Data centre operators naturally want the highest possible availability for their facility. However, achieving the best that’s technically possible will be beyond most organisations’ budgets – and in any case, won’t even be necessary. For example, an enterprise that depends on real time sales of goods from their web store has a far more critical need for data centre availability than a bricks and mortar business without the same online dependency.
So how do data centre planners deploy equipment like UPSs to achieve the level of availability that best balances their business model and their budget? And how can they compare it to industry norms when each installation is unique?
The Uptime Institute’s Tier Classification System exists to answer these questions. It provides the data centre industry with a consistent method to compare typically unique, customised facilities based on expected site infrastructure performance, or uptime. Furthermore, Tiers enables companies to align their data centre infrastructure investment with business goals specific to growth and technology strategies.
The system defines the requirements and benefits of four distinct Tier classifications for data centre infrastructure. Each Tier aligns with a specific function in the business world and sets the appropriate criteria for power, cooling, maintenance, and capability to withstand a fault. Tiers is progressive; each Tier incorporates the requirements of all the lower Tiers.
Tier I and Tier II are tactical solutions, usually driven by first-cost and time-to-market more than life-cycle cost and performance (uptime) requirements. Rigorous uptime requirements and long-term viability are usually the reason for selecting strategic solutions found in Tier III and Tier IV site infrastructure.
The UPS’s role
UPSs and how they’re deployed form part of every Tier level. Accordingly, KOHLER Uninterruptible Power’s (KUP’s) Sales Engineers take a consultative, fact-finding approach to help their customers find the most appropriate UPS for their data centre environment and business model. They find that an informal conversation often helps in uncovering aspects that are not immediately obvious, yet important for the final design. In one example, a small bank’s basement IT room turned out to be performing a highly critical role, as it supported a large nationwide network of branches.
This showed that a server room or data centre’s size and criticality are not necessarily related. In any case, the engineers discuss the nature of the business, in terms of its criticality and a corresponding level of redundancy for the UPSs and power delivery paths. The site load, in terms of its current size and expected future growth – typically for a five-year power plan – is also considered.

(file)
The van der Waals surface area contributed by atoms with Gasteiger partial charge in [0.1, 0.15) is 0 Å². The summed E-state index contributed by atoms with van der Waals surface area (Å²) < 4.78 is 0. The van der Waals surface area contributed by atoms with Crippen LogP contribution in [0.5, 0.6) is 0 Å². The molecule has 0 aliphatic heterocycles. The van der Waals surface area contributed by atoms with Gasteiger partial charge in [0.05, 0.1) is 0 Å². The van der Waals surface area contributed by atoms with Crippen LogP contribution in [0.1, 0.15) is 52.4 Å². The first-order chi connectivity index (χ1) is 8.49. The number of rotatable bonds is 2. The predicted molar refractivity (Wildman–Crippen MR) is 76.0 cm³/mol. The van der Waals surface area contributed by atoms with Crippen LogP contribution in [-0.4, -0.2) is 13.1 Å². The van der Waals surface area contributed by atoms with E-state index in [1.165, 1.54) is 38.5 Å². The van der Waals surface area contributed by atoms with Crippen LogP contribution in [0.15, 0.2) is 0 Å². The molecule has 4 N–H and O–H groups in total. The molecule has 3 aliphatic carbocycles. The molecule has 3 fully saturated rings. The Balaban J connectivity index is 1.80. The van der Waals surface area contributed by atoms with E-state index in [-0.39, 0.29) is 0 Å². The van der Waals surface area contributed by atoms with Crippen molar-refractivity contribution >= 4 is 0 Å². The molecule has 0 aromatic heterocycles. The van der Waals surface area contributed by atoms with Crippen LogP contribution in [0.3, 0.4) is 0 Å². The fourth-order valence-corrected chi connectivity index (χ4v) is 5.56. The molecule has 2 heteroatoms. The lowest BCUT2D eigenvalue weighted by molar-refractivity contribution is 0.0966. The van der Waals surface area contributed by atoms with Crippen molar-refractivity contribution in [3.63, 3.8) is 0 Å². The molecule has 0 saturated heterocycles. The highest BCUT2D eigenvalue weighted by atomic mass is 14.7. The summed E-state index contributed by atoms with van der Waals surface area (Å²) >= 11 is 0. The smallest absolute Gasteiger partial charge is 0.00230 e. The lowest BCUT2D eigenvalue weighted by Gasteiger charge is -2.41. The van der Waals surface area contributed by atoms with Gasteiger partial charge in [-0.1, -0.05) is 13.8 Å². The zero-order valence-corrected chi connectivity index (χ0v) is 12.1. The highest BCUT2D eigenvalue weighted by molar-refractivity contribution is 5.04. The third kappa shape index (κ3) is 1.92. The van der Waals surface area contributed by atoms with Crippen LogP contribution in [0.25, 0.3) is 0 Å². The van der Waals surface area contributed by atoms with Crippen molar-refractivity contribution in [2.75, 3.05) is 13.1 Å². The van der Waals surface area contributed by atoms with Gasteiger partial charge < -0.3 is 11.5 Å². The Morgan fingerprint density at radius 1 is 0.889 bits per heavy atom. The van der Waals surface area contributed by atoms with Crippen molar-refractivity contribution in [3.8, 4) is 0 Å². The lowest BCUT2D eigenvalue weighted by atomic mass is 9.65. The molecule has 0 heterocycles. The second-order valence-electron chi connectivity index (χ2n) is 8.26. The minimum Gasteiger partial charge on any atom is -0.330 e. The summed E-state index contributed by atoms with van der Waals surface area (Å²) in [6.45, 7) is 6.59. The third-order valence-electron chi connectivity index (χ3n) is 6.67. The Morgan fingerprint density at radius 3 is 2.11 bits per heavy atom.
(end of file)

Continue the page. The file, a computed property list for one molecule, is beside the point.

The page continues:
Load estimation can include onsite measurements as well as customer feedback on their experience, and appraisals of the installed equipment and its stated power requirement. The supply intake can be monitored for a two-week period to determine power quality and incidence of spikes, as well as load size (and power factor?). Meanwhile, a tour of the facility will reveal how the equipment and loads are distributed. It can also identify suitable locations for UPSs, allowing for installation and maintenance access, impact on nearby staff, and ease of cooling.
There will also be detailed discussion on the length of battery autonomy required. On a site that has generators, a few minutes to allow the generators to start up and synchronise may be sufficient; elsewhere, an extended autonomy may be necessary to keep the operation running. Some less-critical sites may simply use the autonomy to allow their ICT systems to shut down gracefully.
KUP often reminds their customers of the importance of external bypass switches. This is highlighted by the experience of some data centres that own eight to twelve year-servers that they dare not switch off, as they may never reboot again.
A customer’s industry is also relevant. Healthcare estates and railways, for example, have industry-specific legislation applicable to their power infrastructures, while colocation data centres must comply with specific insurance guidelines.
Choosing an appropriate UPS solution is complex, as the choice must allow for the user’s business model as well as their site conditions. Accordingly, an in-depth discussion with an experienced supplier like KUP will pay dividends. Their experience, which equips them to explore the relevant issues, is backed by the know-how and the products needed to implement an appropriate solution – one that optimally balances budgetary compliance against reliability of power protection.